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According to the Wikipedia article of Magic: The Gathering, creator Dr. Richard Garfield has compared the evolution of the game from luck to skill as being similar to that of chess.

According to Dr. Garfield, Magic has and would likely continue decreasing its degree of luck as the game matured. The "Mulligan rule", as well as card design, past vs. present, are good examples of this trend. He feels that this is a universal trend for maturing games. Dr. Garfield explained using chess as an example, that unlike modern chess, in predecessors, players would use dice to determine which chess piece to move.

However, the article on Chess doesn't mention dice in its history. Did predecessors to modern chess indeed use dice? And if so, was it removed as part of a maturation of design to emphasize skill over luck, as Dr. Garfield suggests?

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    Dice can be used for the starting position of Chess960 (Fischer Random Chess), but I don't know how dice would have been used in early chess. – PenumbraBrah Jan 31 '18 at 19:02
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Richard Eales addresses this question in Chess: The History of a Game (p.30):

On one last matter, whether or not the early Indian chess was played with dice, there is simply no evidence on which to base a general conclusion. Al-Biruni saw dice being used in the four-handed game (throw two to move the chariot, three for the horse, and so on), but this is a practice which continually crops up in the history of pre-modern chess, particularly when gambling was involved. The Chatrang-namak described chatrang as a game of pure skill but the dice were not unknown in Islam, and certainly reappeared more frequently in medieval Europe. There is no clue preserved in the structure of the game to betray whether the 'original' chess was played with dice or not.

So it seems that this question is one on which we should remain agnostic.

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    Not that it helps much, but I recall an line from some medieval drama where someone who has been challenged to a game of chess asks "shall it be with dice, my lord?" I also recall that using or not using dice influenced the attitude of the clergy at a tie whihen playing games of chance was forbidden – Philip Roe Feb 3 '18 at 21:02
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The strongest circumstantial evidence I know of is from Alfonso X's Libro de los Juegos ("Game Book") from the year 1283. It has a description of a chess variant played on a 12x12 board with 8 different types of pieces, and describes how to make 8-sided dice as an optional part of the game.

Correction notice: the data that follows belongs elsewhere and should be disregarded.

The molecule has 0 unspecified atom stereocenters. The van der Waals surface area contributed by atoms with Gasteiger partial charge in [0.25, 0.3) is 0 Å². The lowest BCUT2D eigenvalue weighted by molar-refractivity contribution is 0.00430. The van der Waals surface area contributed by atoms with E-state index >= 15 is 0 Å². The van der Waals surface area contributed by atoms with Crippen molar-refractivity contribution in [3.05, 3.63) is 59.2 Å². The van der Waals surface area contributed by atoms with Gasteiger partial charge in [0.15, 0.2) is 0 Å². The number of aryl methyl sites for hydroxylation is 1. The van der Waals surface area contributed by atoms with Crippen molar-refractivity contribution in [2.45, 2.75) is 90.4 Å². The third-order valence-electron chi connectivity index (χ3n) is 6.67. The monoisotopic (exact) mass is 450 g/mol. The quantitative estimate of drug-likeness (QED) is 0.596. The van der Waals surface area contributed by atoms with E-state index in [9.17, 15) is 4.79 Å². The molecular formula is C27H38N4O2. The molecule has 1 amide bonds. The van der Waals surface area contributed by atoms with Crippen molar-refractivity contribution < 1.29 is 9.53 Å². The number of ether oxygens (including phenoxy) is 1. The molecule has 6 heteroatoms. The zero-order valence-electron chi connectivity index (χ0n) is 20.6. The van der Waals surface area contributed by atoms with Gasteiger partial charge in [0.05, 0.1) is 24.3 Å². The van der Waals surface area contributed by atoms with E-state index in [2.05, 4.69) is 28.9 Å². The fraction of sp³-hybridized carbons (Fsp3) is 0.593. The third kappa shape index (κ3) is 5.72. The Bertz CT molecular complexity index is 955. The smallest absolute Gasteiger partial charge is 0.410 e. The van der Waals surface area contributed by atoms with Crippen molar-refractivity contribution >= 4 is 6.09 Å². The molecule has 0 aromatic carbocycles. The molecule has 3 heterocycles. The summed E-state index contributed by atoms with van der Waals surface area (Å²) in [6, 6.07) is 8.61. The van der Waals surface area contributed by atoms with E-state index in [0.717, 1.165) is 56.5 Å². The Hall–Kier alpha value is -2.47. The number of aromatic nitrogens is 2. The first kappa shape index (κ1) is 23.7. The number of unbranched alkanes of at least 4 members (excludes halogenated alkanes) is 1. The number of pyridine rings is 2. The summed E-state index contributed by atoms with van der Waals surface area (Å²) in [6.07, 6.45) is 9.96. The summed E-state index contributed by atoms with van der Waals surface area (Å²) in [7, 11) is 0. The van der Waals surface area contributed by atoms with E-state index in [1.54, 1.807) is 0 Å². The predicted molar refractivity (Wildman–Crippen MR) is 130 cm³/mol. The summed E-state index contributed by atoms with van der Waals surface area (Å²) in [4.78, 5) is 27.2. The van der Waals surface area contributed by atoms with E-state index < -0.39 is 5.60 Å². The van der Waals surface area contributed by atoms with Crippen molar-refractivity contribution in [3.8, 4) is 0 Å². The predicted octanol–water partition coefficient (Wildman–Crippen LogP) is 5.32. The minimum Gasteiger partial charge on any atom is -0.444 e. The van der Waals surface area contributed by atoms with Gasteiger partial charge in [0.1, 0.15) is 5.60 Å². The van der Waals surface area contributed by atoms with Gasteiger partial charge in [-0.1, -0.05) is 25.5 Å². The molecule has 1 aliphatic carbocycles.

It also mentions a 10x10 variant with 7 different pieces, and how to make/use 7-sided dice.

So playing chess with dice wasn't unthinkable. Since they went to the trouble of describing new dice for the new variants, it makes me suspect that using 6-sided dice for 'normal' chess had to be at least moderately common.

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Dice came first, then backgammon and chess followed. Chess was banned in Islam and Christendom for over a century because of gambling. Every 100 years a Mullah's convention was held and chess scholars petitioned for chess to be allowed without the dice. They were refused and 100 years later another plea was made and this time it was allowed. As a result the use of the dice has disappeared from chess histories and folk memory. Gambling still occurs with backgammon but not with chess. The first recorded dice with the modern configuration (opposite sides add up to 7) is in China 3,000 years ago. Previous dice use symbols rather than numbers. After crooked dice were outlawed on the Silk Road there was demand games involving 6, hence backgammon and chess.

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  • All very interesting, but doesn't actually answer the question. Could you please edit it to answer the OP's question? – Brian Towers Nov 5 at 11:44

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